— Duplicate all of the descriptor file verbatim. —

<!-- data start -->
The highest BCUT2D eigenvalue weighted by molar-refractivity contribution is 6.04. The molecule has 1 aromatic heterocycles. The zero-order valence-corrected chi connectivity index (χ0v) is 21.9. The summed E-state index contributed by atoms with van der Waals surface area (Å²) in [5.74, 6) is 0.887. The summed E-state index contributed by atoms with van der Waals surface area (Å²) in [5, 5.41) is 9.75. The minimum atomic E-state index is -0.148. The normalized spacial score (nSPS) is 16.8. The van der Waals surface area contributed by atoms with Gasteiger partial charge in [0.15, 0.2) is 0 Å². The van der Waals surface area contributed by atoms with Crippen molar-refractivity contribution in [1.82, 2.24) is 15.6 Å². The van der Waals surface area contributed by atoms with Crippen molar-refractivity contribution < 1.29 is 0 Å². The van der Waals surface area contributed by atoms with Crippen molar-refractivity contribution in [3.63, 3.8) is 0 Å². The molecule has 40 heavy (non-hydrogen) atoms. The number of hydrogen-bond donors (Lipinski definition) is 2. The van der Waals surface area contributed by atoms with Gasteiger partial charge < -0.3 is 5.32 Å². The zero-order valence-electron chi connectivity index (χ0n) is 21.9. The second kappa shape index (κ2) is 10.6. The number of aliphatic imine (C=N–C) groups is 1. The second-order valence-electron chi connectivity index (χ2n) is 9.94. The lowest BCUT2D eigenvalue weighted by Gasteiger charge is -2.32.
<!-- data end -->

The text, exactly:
The highest BCUT2D eigenvalue weighted by molar-refractivity contribution is 6.04. The molecule has 1 aromatic heterocycles. The zero-order valence-corrected chi connectivity index (χ0v) is 21.9. The summed E-state index contributed by atoms with van der Waals surface area (Å²) in [5.74, 6) is 0.887. The summed E-state index contributed by atoms with van der Waals surface area (Å²) in [5, 5.41) is 9.75. The minimum atomic E-state index is -0.148. The normalized spacial score (nSPS) is 16.8. The van der Waals surface area contributed by atoms with Gasteiger partial charge in [0.15, 0.2) is 0 Å². The van der Waals surface area contributed by atoms with Crippen molar-refractivity contribution in [1.82, 2.24) is 15.6 Å². The van der Waals surface area contributed by atoms with Crippen molar-refractivity contribution < 1.29 is 0 Å². The van der Waals surface area contributed by atoms with Crippen molar-refractivity contribution in [3.63, 3.8) is 0 Å². The molecule has 40 heavy (non-hydrogen) atoms. The number of hydrogen-bond donors (Lipinski definition) is 2. The van der Waals surface area contributed by atoms with Gasteiger partial charge < -0.3 is 5.32 Å². The zero-order valence-electron chi connectivity index (χ0n) is 21.9. The second kappa shape index (κ2) is 10.6. The number of aliphatic imine (C=N–C) groups is 1. The second-order valence-electron chi connectivity index (χ2n) is 9.94. The lowest BCUT2D eigenvalue weighted by Gasteiger charge is -2.32.